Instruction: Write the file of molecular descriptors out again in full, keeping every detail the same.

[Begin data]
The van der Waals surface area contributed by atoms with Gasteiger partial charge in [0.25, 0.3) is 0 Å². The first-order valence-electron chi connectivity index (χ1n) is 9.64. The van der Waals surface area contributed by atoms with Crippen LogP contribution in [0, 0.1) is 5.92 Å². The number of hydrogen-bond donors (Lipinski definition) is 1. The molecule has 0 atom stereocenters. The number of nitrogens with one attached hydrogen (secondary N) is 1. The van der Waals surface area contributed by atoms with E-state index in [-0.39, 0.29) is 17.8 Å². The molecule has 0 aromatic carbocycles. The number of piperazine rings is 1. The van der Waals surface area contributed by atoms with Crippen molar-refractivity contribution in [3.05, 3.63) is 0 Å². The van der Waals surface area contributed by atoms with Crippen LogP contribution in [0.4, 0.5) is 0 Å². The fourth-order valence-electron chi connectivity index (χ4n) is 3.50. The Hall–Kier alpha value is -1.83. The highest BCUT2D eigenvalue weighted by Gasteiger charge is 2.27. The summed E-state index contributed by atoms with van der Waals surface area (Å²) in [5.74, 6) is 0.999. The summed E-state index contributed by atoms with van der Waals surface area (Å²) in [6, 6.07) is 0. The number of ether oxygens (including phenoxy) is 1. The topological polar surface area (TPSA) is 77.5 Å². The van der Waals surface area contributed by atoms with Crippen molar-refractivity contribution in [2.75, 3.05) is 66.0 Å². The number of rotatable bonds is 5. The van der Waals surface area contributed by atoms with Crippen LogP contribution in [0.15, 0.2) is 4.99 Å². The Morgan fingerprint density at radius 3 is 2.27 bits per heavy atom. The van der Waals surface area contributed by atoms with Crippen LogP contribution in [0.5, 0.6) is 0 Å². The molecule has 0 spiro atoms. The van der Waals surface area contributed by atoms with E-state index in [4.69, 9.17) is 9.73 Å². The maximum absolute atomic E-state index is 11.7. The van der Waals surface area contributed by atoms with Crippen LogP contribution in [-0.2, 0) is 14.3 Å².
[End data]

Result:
The van der Waals surface area contributed by atoms with Gasteiger partial charge in [0.25, 0.3) is 0 Å². The first-order valence-electron chi connectivity index (χ1n) is 9.64. The van der Waals surface area contributed by atoms with Crippen LogP contribution in [0, 0.1) is 5.92 Å². The number of hydrogen-bond donors (Lipinski definition) is 1. The molecule has 0 atom stereocenters. The number of nitrogens with one attached hydrogen (secondary N) is 1. The van der Waals surface area contributed by atoms with E-state index in [-0.39, 0.29) is 17.8 Å². The molecule has 0 aromatic carbocycles. The number of piperazine rings is 1. The van der Waals surface area contributed by atoms with Crippen molar-refractivity contribution in [3.05, 3.63) is 0 Å². The van der Waals surface area contributed by atoms with Crippen LogP contribution in [0.4, 0.5) is 0 Å². The fourth-order valence-electron chi connectivity index (χ4n) is 3.50. The Hall–Kier alpha value is -1.83. The highest BCUT2D eigenvalue weighted by Gasteiger charge is 2.27. The summed E-state index contributed by atoms with van der Waals surface area (Å²) in [5.74, 6) is 0.999. The summed E-state index contributed by atoms with van der Waals surface area (Å²) in [6, 6.07) is 0. The number of ether oxygens (including phenoxy) is 1. The topological polar surface area (TPSA) is 77.5 Å². The van der Waals surface area contributed by atoms with Crippen molar-refractivity contribution in [2.75, 3.05) is 66.0 Å². The number of rotatable bonds is 5. The van der Waals surface area contributed by atoms with Crippen LogP contribution in [0.15, 0.2) is 4.99 Å². The Morgan fingerprint density at radius 3 is 2.27 bits per heavy atom. The van der Waals surface area contributed by atoms with Crippen LogP contribution in [0.5, 0.6) is 0 Å². The molecule has 0 spiro atoms. The van der Waals surface area contributed by atoms with E-state index in [4.69, 9.17) is 9.73 Å². The maximum absolute atomic E-state index is 11.7. The van der Waals surface area contributed by atoms with Crippen LogP contribution in [-0.2, 0) is 14.3 Å².